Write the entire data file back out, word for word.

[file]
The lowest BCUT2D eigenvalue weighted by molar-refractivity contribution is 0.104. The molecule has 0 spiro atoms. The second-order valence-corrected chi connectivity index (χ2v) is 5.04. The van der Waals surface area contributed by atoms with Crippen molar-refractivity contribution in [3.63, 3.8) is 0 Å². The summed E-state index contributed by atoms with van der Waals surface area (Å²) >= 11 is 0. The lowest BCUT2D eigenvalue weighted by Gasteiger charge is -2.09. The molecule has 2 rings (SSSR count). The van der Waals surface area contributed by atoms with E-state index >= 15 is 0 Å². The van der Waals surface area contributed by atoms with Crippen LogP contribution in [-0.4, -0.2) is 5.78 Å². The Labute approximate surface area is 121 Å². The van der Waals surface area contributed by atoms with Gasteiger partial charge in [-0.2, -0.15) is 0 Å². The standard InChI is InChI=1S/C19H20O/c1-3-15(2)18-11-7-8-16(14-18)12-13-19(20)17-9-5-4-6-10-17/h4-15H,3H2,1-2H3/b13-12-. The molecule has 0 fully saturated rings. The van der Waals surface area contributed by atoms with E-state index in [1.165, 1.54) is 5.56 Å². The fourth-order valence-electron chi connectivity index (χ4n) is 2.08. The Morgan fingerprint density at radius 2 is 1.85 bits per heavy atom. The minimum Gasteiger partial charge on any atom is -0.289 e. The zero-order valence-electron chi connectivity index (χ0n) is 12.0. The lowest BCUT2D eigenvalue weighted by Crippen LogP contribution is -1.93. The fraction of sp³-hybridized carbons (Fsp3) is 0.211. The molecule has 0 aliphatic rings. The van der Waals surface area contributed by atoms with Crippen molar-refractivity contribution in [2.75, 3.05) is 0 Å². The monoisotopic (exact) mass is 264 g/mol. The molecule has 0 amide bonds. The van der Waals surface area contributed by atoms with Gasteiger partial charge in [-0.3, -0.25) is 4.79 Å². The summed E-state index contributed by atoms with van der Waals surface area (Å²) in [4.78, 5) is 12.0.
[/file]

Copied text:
The lowest BCUT2D eigenvalue weighted by molar-refractivity contribution is 0.104. The molecule has 0 spiro atoms. The second-order valence-corrected chi connectivity index (χ2v) is 5.04. The van der Waals surface area contributed by atoms with Crippen molar-refractivity contribution in [3.63, 3.8) is 0 Å². The summed E-state index contributed by atoms with van der Waals surface area (Å²) >= 11 is 0. The lowest BCUT2D eigenvalue weighted by Gasteiger charge is -2.09. The molecule has 2 rings (SSSR count). The van der Waals surface area contributed by atoms with E-state index >= 15 is 0 Å². The van der Waals surface area contributed by atoms with Crippen LogP contribution in [-0.4, -0.2) is 5.78 Å². The Labute approximate surface area is 121 Å². The van der Waals surface area contributed by atoms with Gasteiger partial charge in [-0.2, -0.15) is 0 Å². The standard InChI is InChI=1S/C19H20O/c1-3-15(2)18-11-7-8-16(14-18)12-13-19(20)17-9-5-4-6-10-17/h4-15H,3H2,1-2H3/b13-12-. The molecule has 0 fully saturated rings. The van der Waals surface area contributed by atoms with E-state index in [1.165, 1.54) is 5.56 Å². The fourth-order valence-electron chi connectivity index (χ4n) is 2.08. The Morgan fingerprint density at radius 2 is 1.85 bits per heavy atom. The minimum Gasteiger partial charge on any atom is -0.289 e. The zero-order valence-electron chi connectivity index (χ0n) is 12.0. The lowest BCUT2D eigenvalue weighted by Crippen LogP contribution is -1.93. The fraction of sp³-hybridized carbons (Fsp3) is 0.211. The molecule has 0 aliphatic rings. The van der Waals surface area contributed by atoms with Crippen molar-refractivity contribution in [2.75, 3.05) is 0 Å². The monoisotopic (exact) mass is 264 g/mol. The molecule has 0 amide bonds. The van der Waals surface area contributed by atoms with Gasteiger partial charge in [-0.3, -0.25) is 4.79 Å². The summed E-state index contributed by atoms with van der Waals surface area (Å²) in [4.78, 5) is 12.0.